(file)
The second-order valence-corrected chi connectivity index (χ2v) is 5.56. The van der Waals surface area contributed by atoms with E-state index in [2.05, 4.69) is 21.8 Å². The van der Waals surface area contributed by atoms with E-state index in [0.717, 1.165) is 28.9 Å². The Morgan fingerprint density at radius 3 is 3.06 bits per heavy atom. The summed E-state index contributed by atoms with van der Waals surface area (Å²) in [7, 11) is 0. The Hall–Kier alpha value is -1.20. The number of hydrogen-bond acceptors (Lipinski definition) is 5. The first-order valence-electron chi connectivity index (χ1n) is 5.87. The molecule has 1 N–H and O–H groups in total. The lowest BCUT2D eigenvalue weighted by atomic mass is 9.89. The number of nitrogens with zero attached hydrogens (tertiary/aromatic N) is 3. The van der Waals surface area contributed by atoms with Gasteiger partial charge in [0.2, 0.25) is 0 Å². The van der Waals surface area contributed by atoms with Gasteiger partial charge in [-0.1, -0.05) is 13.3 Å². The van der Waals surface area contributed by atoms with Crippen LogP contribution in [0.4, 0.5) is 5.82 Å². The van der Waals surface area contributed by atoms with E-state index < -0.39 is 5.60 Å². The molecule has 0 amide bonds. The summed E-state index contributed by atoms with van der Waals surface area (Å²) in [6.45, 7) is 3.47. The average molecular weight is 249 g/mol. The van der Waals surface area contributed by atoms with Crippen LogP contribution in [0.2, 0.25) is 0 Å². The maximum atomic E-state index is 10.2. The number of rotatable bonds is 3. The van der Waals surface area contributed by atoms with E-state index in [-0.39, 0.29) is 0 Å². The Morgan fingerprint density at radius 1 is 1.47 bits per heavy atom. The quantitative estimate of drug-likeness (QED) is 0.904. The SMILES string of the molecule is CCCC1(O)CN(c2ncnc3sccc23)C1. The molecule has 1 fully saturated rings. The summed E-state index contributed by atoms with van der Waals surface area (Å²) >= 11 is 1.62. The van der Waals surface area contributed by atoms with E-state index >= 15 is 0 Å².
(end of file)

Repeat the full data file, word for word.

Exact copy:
The second-order valence-corrected chi connectivity index (χ2v) is 5.56. The van der Waals surface area contributed by atoms with E-state index in [2.05, 4.69) is 21.8 Å². The van der Waals surface area contributed by atoms with E-state index in [0.717, 1.165) is 28.9 Å². The Morgan fingerprint density at radius 3 is 3.06 bits per heavy atom. The summed E-state index contributed by atoms with van der Waals surface area (Å²) in [7, 11) is 0. The Hall–Kier alpha value is -1.20. The number of hydrogen-bond acceptors (Lipinski definition) is 5. The first-order valence-electron chi connectivity index (χ1n) is 5.87. The molecule has 1 N–H and O–H groups in total. The lowest BCUT2D eigenvalue weighted by atomic mass is 9.89. The number of nitrogens with zero attached hydrogens (tertiary/aromatic N) is 3. The van der Waals surface area contributed by atoms with Gasteiger partial charge in [0.2, 0.25) is 0 Å². The van der Waals surface area contributed by atoms with Gasteiger partial charge in [-0.1, -0.05) is 13.3 Å². The van der Waals surface area contributed by atoms with Crippen LogP contribution in [0.4, 0.5) is 5.82 Å². The van der Waals surface area contributed by atoms with E-state index < -0.39 is 5.60 Å². The molecule has 0 amide bonds. The summed E-state index contributed by atoms with van der Waals surface area (Å²) in [6.45, 7) is 3.47. The average molecular weight is 249 g/mol. The van der Waals surface area contributed by atoms with Crippen LogP contribution in [0.2, 0.25) is 0 Å². The maximum atomic E-state index is 10.2. The number of rotatable bonds is 3. The van der Waals surface area contributed by atoms with E-state index in [-0.39, 0.29) is 0 Å². The Morgan fingerprint density at radius 1 is 1.47 bits per heavy atom. The quantitative estimate of drug-likeness (QED) is 0.904. The SMILES string of the molecule is CCCC1(O)CN(c2ncnc3sccc23)C1. The molecule has 1 fully saturated rings. The summed E-state index contributed by atoms with van der Waals surface area (Å²) >= 11 is 1.62. The van der Waals surface area contributed by atoms with E-state index >= 15 is 0 Å².